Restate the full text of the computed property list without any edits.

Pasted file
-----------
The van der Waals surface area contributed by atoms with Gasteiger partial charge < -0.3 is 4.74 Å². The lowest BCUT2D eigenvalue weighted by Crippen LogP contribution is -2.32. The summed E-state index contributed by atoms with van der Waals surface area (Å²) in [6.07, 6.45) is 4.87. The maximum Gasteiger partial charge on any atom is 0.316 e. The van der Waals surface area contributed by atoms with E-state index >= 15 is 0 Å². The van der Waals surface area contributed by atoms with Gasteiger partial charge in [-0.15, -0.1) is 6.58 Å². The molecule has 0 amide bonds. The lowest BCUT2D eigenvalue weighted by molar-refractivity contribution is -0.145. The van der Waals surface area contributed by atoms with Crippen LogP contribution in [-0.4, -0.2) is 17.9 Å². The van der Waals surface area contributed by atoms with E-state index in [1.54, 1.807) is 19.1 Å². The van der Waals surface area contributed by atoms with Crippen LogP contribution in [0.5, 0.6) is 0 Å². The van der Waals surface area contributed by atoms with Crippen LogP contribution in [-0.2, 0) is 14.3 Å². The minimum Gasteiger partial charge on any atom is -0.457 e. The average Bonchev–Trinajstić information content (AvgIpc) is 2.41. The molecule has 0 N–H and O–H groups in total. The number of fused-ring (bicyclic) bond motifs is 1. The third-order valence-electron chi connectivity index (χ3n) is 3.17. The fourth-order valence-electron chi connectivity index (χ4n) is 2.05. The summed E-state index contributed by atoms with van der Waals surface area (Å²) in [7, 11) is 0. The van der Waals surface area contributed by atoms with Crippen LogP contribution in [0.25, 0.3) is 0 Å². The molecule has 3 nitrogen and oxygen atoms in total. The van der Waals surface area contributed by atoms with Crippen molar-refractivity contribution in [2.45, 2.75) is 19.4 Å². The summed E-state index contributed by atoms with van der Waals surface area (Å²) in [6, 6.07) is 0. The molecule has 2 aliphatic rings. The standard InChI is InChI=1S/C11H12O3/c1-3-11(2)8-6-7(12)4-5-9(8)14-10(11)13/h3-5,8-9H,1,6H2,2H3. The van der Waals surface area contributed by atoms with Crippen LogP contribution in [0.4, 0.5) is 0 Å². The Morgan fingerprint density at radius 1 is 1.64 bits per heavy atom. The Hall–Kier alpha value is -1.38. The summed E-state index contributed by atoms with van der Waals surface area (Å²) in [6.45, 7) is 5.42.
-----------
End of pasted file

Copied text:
The van der Waals surface area contributed by atoms with Gasteiger partial charge < -0.3 is 4.74 Å². The lowest BCUT2D eigenvalue weighted by Crippen LogP contribution is -2.32. The summed E-state index contributed by atoms with van der Waals surface area (Å²) in [6.07, 6.45) is 4.87. The maximum Gasteiger partial charge on any atom is 0.316 e. The van der Waals surface area contributed by atoms with E-state index >= 15 is 0 Å². The van der Waals surface area contributed by atoms with Gasteiger partial charge in [-0.15, -0.1) is 6.58 Å². The molecule has 0 amide bonds. The lowest BCUT2D eigenvalue weighted by molar-refractivity contribution is -0.145. The van der Waals surface area contributed by atoms with Crippen LogP contribution in [-0.4, -0.2) is 17.9 Å². The van der Waals surface area contributed by atoms with E-state index in [1.54, 1.807) is 19.1 Å². The van der Waals surface area contributed by atoms with Crippen LogP contribution in [0.5, 0.6) is 0 Å². The van der Waals surface area contributed by atoms with Crippen LogP contribution in [-0.2, 0) is 14.3 Å². The minimum Gasteiger partial charge on any atom is -0.457 e. The average Bonchev–Trinajstić information content (AvgIpc) is 2.41. The molecule has 0 N–H and O–H groups in total. The number of fused-ring (bicyclic) bond motifs is 1. The third-order valence-electron chi connectivity index (χ3n) is 3.17. The fourth-order valence-electron chi connectivity index (χ4n) is 2.05. The summed E-state index contributed by atoms with van der Waals surface area (Å²) in [7, 11) is 0. The van der Waals surface area contributed by atoms with Crippen LogP contribution in [0.25, 0.3) is 0 Å². The molecule has 3 nitrogen and oxygen atoms in total. The van der Waals surface area contributed by atoms with Crippen molar-refractivity contribution in [2.45, 2.75) is 19.4 Å². The summed E-state index contributed by atoms with van der Waals surface area (Å²) in [6, 6.07) is 0. The molecule has 2 aliphatic rings. The standard InChI is InChI=1S/C11H12O3/c1-3-11(2)8-6-7(12)4-5-9(8)14-10(11)13/h3-5,8-9H,1,6H2,2H3. The van der Waals surface area contributed by atoms with Crippen LogP contribution in [0.4, 0.5) is 0 Å². The Morgan fingerprint density at radius 1 is 1.64 bits per heavy atom. The Hall–Kier alpha value is -1.38. The summed E-state index contributed by atoms with van der Waals surface area (Å²) in [6.45, 7) is 5.42.